Two charity workers jailed in the first case of its kind for "knowingly permitting" the sale of heroin at a drop-in centre for the homeless in Cambridge have lost their appeal to have their sentences quashed. Ruth Wyner said she felt "especially bad for people working in the homeless sector who now have a sword of Damocles hanging over them".

Europe

EU: Police Academy on the way?
A "European Police College" (CEPOL) is to be set up by the EU. It will be established initially as a network of existing national training institutes, with the prospect of a permanent institution being developed in three years time. As well as training programmes for senior officers (on combating cross-border crime), CEPOL has its sights set on training officers from the central and eastern European states. However, internal documents show Brussels frustration that the US International Law Enforcement Academy in Budapest has had a five-year head-start. A number of member states are vying to host the CEPOL secretariat.

Portugal rejects Spanish-Italian treaty on extradition
Spain and Italy have agreed on a treaty "for the pursuit of serious crime by superceding extradition within a common area of justice" and claim to be pioneering the so-called "Tampere milestone" of an "EU area of security and justice". Portugal was invited to apply the same provisions in a separate agreement with Spain, but refused on the grounds that it was incompatible with the guarantees for defendants in the Portuguese constitution.

Immigration

Spain: Immigrants struggle for rights and papers
The death of 12 undocumented Ecuadorian migrant workers in an overcrowded minibus has sparked the occupation of churches and demands for improved working conditions and regularisation. The Spanish government responded by signing a quota-based agreement with Ecuador on the regulation and agreement of "migratory fluxes". Meanwhile the issues of expulsion, work permits and reform of the Aliens Law have lead to hunger strikes and demonstrations by immigrants across Spain.

Germany: DNA tests to prove "bogus Lebanese" are Turkish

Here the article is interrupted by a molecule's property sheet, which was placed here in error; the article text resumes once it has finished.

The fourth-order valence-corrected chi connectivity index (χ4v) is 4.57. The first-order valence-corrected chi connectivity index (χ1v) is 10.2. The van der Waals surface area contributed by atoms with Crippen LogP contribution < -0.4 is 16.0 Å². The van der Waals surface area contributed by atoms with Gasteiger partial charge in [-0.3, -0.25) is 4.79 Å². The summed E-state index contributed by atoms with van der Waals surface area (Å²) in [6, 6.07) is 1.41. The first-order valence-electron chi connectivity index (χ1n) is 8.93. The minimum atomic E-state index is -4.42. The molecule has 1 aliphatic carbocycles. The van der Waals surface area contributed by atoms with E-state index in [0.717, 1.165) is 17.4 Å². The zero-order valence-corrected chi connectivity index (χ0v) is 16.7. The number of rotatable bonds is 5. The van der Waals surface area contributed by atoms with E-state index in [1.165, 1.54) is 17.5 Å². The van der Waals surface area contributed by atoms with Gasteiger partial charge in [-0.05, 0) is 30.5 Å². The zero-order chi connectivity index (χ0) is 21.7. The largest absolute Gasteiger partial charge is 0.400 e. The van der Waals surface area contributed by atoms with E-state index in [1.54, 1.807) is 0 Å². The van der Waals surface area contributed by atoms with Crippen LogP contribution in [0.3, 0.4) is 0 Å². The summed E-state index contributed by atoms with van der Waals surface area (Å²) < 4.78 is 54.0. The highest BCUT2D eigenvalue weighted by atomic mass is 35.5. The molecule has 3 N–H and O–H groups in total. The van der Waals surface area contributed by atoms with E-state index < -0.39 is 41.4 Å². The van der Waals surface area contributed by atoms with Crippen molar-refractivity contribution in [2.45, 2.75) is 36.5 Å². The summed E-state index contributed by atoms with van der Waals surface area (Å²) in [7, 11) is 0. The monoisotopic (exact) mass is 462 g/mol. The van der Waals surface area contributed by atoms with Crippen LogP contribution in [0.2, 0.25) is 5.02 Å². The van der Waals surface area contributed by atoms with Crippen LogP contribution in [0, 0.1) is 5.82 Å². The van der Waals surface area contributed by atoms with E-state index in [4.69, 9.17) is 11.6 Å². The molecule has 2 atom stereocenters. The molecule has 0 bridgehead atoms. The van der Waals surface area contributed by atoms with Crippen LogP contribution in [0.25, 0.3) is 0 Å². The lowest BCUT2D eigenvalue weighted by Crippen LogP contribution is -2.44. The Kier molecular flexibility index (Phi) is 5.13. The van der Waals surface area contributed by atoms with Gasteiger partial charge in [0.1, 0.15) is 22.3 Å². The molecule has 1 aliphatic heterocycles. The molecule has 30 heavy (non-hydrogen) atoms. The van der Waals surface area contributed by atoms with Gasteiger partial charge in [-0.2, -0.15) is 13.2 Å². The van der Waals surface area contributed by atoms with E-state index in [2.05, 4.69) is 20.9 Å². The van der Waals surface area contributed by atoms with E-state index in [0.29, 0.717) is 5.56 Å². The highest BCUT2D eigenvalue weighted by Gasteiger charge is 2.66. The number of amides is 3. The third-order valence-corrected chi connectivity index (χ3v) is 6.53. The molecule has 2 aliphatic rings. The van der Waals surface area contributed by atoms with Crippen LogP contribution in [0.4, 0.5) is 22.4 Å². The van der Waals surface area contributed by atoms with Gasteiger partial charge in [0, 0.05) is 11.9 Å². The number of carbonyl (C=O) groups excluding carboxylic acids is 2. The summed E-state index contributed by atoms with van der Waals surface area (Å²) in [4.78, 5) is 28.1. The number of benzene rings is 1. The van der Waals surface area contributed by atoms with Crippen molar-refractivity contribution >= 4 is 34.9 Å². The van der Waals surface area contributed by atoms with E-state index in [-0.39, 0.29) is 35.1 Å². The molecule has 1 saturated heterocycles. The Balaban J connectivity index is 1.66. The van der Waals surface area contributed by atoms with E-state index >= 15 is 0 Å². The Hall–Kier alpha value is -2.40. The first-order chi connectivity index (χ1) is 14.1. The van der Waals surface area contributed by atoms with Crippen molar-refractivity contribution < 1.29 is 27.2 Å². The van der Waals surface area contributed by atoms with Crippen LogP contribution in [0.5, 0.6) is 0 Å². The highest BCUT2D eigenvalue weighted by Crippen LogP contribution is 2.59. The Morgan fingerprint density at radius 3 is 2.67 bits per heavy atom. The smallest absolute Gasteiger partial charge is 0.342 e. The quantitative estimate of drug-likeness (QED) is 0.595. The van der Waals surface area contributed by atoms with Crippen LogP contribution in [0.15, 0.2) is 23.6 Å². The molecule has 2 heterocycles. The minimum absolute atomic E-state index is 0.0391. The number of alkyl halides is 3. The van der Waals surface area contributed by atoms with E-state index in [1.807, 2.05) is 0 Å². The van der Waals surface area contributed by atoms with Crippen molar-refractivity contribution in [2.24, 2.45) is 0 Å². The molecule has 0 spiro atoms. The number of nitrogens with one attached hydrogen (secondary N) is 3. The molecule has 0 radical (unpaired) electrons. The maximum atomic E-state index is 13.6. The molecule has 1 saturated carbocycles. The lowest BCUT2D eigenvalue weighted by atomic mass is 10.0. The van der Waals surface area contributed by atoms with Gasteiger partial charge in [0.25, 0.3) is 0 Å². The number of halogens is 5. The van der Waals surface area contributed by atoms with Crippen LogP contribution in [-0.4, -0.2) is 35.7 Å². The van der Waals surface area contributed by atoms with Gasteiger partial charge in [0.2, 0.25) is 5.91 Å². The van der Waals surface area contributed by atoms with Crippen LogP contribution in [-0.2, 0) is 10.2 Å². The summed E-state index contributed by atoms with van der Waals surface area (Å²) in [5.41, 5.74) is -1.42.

Kurdish civil war refugees from the Lebanon have been accused of being "bogus asylum-seekers" and the authorities in Essen have exploited a legal loophole to use DNA tests to prove that they are in fact Turkish. Apart from the fact that 60 per cent of the people in question were born in Germany, it has been pointed out that there is no such thing as a "nationality" gene.

Immigration - in brief
Germany: Tamil asylum-seeker commits suicide; UK: France and Germany again ruled unsafe; UK: Asylum-seeker commits suicide after forced dispersal and rejected claim; Germany: Pilots association condemns forced deportations

Military

EU: Rapid reaction force "pledged"
EU defence ministers held a "pledging" conference at which they formally committed themselves to provide manpower and equipment for a 60,000 strong rapid reaction force. Germany is the largest contributor of personnel, committing about 13,500 ground troops; the UK has pledged 12,500, France 12,000, Italy and Spain up to 6,000 each, and the Netherlands 5,000. About 400 fighter aircraft and 100 warships have been promised. The far more complex question of the EU force's relationship with NATO has yet to be resolved.

Military - in brief
Germany: Army restructuring for rapid military interventions; Germany, Italy, UK: Joint air group planned

Northern Ireland

Crown servants and the denial of truth
Looks at the fundamental problems with the ongoing Bloody Sunday inquiry: firstly that it is up against "an interlocking network of power in Whitehall which is socialised and practised in secrecy and subterfuge"; secondly that it can only investigate what happened on 30 January 1972 and can not consider other events. Exemplified by the MOD's position that soldiers are represented at the enquiry as individuals (distancing the MOD from any collective responsibility), Public Interest Immunity order Certificates (effectively gagging orders) and the loss and destruction of vital evidence.

Northern Ireland - in brief